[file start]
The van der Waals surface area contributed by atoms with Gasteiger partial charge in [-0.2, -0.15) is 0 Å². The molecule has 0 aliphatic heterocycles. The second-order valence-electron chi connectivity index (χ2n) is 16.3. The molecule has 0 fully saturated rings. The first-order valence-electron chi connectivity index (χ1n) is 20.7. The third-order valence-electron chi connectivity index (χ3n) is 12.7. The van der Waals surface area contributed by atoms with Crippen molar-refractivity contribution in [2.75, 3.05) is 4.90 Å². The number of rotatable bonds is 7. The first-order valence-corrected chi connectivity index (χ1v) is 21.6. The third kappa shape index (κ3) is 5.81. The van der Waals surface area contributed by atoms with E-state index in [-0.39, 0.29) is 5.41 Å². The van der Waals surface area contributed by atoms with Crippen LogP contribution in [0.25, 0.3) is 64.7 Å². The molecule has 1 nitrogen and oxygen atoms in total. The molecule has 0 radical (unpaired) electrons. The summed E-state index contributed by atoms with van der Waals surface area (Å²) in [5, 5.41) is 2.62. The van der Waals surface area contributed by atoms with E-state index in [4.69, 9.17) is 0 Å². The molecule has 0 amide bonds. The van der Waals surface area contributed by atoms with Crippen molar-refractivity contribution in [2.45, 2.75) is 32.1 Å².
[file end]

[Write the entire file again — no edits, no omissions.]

The van der Waals surface area contributed by atoms with Gasteiger partial charge in [-0.2, -0.15) is 0 Å². The molecule has 0 aliphatic heterocycles. The second-order valence-electron chi connectivity index (χ2n) is 16.3. The molecule has 0 fully saturated rings. The first-order valence-electron chi connectivity index (χ1n) is 20.7. The third-order valence-electron chi connectivity index (χ3n) is 12.7. The van der Waals surface area contributed by atoms with Crippen molar-refractivity contribution in [2.75, 3.05) is 4.90 Å². The number of rotatable bonds is 7. The first-order valence-corrected chi connectivity index (χ1v) is 21.6. The third kappa shape index (κ3) is 5.81. The van der Waals surface area contributed by atoms with E-state index in [-0.39, 0.29) is 5.41 Å². The van der Waals surface area contributed by atoms with Crippen LogP contribution in [0.25, 0.3) is 64.7 Å². The molecule has 1 nitrogen and oxygen atoms in total. The molecule has 0 radical (unpaired) electrons. The summed E-state index contributed by atoms with van der Waals surface area (Å²) in [5, 5.41) is 2.62. The van der Waals surface area contributed by atoms with E-state index in [4.69, 9.17) is 0 Å². The molecule has 0 amide bonds. The van der Waals surface area contributed by atoms with Crippen molar-refractivity contribution in [2.45, 2.75) is 32.1 Å².